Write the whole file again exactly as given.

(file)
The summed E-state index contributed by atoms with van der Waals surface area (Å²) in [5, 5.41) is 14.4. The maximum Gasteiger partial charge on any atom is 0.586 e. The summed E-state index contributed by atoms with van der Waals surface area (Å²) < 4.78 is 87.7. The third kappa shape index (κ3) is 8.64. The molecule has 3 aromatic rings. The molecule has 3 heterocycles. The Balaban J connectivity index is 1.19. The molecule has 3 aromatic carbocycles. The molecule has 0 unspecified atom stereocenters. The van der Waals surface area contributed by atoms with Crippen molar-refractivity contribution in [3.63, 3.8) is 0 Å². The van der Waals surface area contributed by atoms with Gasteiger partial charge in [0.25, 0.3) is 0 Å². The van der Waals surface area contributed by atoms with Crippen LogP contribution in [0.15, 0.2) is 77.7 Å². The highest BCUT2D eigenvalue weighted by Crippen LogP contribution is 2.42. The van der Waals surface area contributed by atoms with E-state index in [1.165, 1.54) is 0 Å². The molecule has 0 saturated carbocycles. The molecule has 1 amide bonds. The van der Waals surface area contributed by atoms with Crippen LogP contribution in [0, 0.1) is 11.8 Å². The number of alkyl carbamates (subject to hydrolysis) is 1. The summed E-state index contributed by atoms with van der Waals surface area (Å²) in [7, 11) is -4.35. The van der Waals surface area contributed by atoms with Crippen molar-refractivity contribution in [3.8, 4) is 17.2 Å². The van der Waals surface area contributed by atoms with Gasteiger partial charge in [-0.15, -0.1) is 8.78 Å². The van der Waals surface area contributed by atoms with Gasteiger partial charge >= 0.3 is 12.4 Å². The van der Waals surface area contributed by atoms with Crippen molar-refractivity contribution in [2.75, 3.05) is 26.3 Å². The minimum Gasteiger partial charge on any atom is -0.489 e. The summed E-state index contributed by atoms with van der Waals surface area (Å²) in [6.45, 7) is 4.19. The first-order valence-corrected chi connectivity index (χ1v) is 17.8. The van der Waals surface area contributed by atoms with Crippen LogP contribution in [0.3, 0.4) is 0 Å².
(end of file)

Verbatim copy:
The summed E-state index contributed by atoms with van der Waals surface area (Å²) in [5, 5.41) is 14.4. The maximum Gasteiger partial charge on any atom is 0.586 e. The summed E-state index contributed by atoms with van der Waals surface area (Å²) < 4.78 is 87.7. The third kappa shape index (κ3) is 8.64. The molecule has 3 aromatic rings. The molecule has 3 heterocycles. The Balaban J connectivity index is 1.19. The molecule has 3 aromatic carbocycles. The molecule has 0 unspecified atom stereocenters. The van der Waals surface area contributed by atoms with Crippen molar-refractivity contribution in [3.63, 3.8) is 0 Å². The van der Waals surface area contributed by atoms with Gasteiger partial charge in [0.25, 0.3) is 0 Å². The van der Waals surface area contributed by atoms with Crippen LogP contribution in [0.15, 0.2) is 77.7 Å². The highest BCUT2D eigenvalue weighted by Crippen LogP contribution is 2.42. The van der Waals surface area contributed by atoms with E-state index in [1.165, 1.54) is 0 Å². The molecule has 0 saturated carbocycles. The molecule has 1 amide bonds. The van der Waals surface area contributed by atoms with Crippen LogP contribution in [0, 0.1) is 11.8 Å². The number of alkyl carbamates (subject to hydrolysis) is 1. The summed E-state index contributed by atoms with van der Waals surface area (Å²) in [7, 11) is -4.35. The van der Waals surface area contributed by atoms with Crippen molar-refractivity contribution in [3.8, 4) is 17.2 Å². The van der Waals surface area contributed by atoms with Gasteiger partial charge in [-0.15, -0.1) is 8.78 Å². The van der Waals surface area contributed by atoms with Gasteiger partial charge >= 0.3 is 12.4 Å². The van der Waals surface area contributed by atoms with Crippen molar-refractivity contribution in [2.75, 3.05) is 26.3 Å². The minimum Gasteiger partial charge on any atom is -0.489 e. The summed E-state index contributed by atoms with van der Waals surface area (Å²) in [6.45, 7) is 4.19. The first-order valence-corrected chi connectivity index (χ1v) is 17.8. The van der Waals surface area contributed by atoms with Crippen LogP contribution in [0.3, 0.4) is 0 Å².